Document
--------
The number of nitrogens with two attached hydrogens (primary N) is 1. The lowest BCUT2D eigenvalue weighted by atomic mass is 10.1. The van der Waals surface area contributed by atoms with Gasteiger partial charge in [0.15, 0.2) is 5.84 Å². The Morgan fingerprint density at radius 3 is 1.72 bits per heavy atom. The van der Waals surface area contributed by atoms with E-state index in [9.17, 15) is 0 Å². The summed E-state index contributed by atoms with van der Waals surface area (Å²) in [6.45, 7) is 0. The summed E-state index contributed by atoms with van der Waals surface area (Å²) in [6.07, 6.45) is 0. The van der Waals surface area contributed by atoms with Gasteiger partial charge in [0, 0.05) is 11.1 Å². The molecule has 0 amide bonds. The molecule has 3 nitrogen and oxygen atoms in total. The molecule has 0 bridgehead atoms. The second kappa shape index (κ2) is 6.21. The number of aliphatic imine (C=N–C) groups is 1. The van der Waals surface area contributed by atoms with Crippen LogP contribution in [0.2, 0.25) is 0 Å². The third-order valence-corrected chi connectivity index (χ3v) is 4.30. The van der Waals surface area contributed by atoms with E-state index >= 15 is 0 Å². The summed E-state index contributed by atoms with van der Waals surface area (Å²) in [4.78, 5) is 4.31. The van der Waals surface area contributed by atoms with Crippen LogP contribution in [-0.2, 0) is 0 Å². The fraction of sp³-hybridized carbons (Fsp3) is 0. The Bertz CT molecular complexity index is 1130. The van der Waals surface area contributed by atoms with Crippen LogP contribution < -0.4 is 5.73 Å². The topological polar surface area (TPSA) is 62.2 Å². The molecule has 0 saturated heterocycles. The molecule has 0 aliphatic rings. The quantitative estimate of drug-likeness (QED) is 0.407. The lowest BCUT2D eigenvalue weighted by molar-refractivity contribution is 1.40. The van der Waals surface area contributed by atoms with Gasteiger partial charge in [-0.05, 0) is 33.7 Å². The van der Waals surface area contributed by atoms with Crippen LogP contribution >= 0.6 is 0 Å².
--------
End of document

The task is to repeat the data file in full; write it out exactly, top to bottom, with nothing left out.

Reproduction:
The number of nitrogens with two attached hydrogens (primary N) is 1. The lowest BCUT2D eigenvalue weighted by atomic mass is 10.1. The van der Waals surface area contributed by atoms with Gasteiger partial charge in [0.15, 0.2) is 5.84 Å². The Morgan fingerprint density at radius 3 is 1.72 bits per heavy atom. The van der Waals surface area contributed by atoms with E-state index in [9.17, 15) is 0 Å². The summed E-state index contributed by atoms with van der Waals surface area (Å²) in [6.45, 7) is 0. The summed E-state index contributed by atoms with van der Waals surface area (Å²) in [6.07, 6.45) is 0. The van der Waals surface area contributed by atoms with Gasteiger partial charge in [0, 0.05) is 11.1 Å². The molecule has 0 amide bonds. The molecule has 3 nitrogen and oxygen atoms in total. The molecule has 0 bridgehead atoms. The second kappa shape index (κ2) is 6.21. The number of aliphatic imine (C=N–C) groups is 1. The van der Waals surface area contributed by atoms with Crippen LogP contribution in [0.2, 0.25) is 0 Å². The third-order valence-corrected chi connectivity index (χ3v) is 4.30. The van der Waals surface area contributed by atoms with E-state index >= 15 is 0 Å². The summed E-state index contributed by atoms with van der Waals surface area (Å²) in [4.78, 5) is 4.31. The van der Waals surface area contributed by atoms with Crippen LogP contribution in [-0.2, 0) is 0 Å². The fraction of sp³-hybridized carbons (Fsp3) is 0. The Bertz CT molecular complexity index is 1130. The van der Waals surface area contributed by atoms with Crippen LogP contribution < -0.4 is 5.73 Å². The topological polar surface area (TPSA) is 62.2 Å². The molecule has 0 saturated heterocycles. The molecule has 0 aliphatic rings. The quantitative estimate of drug-likeness (QED) is 0.407. The lowest BCUT2D eigenvalue weighted by molar-refractivity contribution is 1.40. The van der Waals surface area contributed by atoms with Gasteiger partial charge in [-0.05, 0) is 33.7 Å². The van der Waals surface area contributed by atoms with Crippen LogP contribution >= 0.6 is 0 Å².